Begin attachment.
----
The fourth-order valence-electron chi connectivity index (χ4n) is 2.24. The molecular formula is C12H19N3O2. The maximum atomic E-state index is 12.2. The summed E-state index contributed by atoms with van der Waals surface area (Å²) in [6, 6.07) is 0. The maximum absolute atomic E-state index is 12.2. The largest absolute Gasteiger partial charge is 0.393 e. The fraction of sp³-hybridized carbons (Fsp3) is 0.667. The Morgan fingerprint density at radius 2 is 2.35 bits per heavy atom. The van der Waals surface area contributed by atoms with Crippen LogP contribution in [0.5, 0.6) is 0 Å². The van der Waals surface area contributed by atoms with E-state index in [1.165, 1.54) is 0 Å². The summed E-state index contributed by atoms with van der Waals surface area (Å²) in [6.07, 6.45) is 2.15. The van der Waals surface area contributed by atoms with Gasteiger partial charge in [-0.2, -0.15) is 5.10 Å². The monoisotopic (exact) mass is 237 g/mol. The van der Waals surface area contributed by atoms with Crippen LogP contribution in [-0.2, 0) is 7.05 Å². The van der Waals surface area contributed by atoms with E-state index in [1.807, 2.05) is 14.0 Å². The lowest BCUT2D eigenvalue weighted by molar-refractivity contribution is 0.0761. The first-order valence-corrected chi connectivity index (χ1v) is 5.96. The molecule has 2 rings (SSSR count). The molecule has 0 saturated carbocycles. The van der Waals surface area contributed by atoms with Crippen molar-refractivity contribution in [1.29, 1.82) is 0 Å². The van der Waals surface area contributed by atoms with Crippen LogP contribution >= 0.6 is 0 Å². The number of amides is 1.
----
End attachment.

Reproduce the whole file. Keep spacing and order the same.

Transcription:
The fourth-order valence-electron chi connectivity index (χ4n) is 2.24. The molecular formula is C12H19N3O2. The maximum atomic E-state index is 12.2. The summed E-state index contributed by atoms with van der Waals surface area (Å²) in [6, 6.07) is 0. The maximum absolute atomic E-state index is 12.2. The largest absolute Gasteiger partial charge is 0.393 e. The fraction of sp³-hybridized carbons (Fsp3) is 0.667. The Morgan fingerprint density at radius 2 is 2.35 bits per heavy atom. The van der Waals surface area contributed by atoms with Crippen LogP contribution in [0.5, 0.6) is 0 Å². The van der Waals surface area contributed by atoms with E-state index in [1.165, 1.54) is 0 Å². The summed E-state index contributed by atoms with van der Waals surface area (Å²) in [6.07, 6.45) is 2.15. The van der Waals surface area contributed by atoms with Gasteiger partial charge in [-0.2, -0.15) is 5.10 Å². The monoisotopic (exact) mass is 237 g/mol. The van der Waals surface area contributed by atoms with Crippen LogP contribution in [-0.2, 0) is 7.05 Å². The van der Waals surface area contributed by atoms with E-state index in [1.807, 2.05) is 14.0 Å². The lowest BCUT2D eigenvalue weighted by molar-refractivity contribution is 0.0761. The first-order valence-corrected chi connectivity index (χ1v) is 5.96. The molecule has 2 rings (SSSR count). The molecule has 0 saturated carbocycles. The van der Waals surface area contributed by atoms with Crippen molar-refractivity contribution in [1.29, 1.82) is 0 Å². The van der Waals surface area contributed by atoms with Crippen LogP contribution >= 0.6 is 0 Å². The number of amides is 1.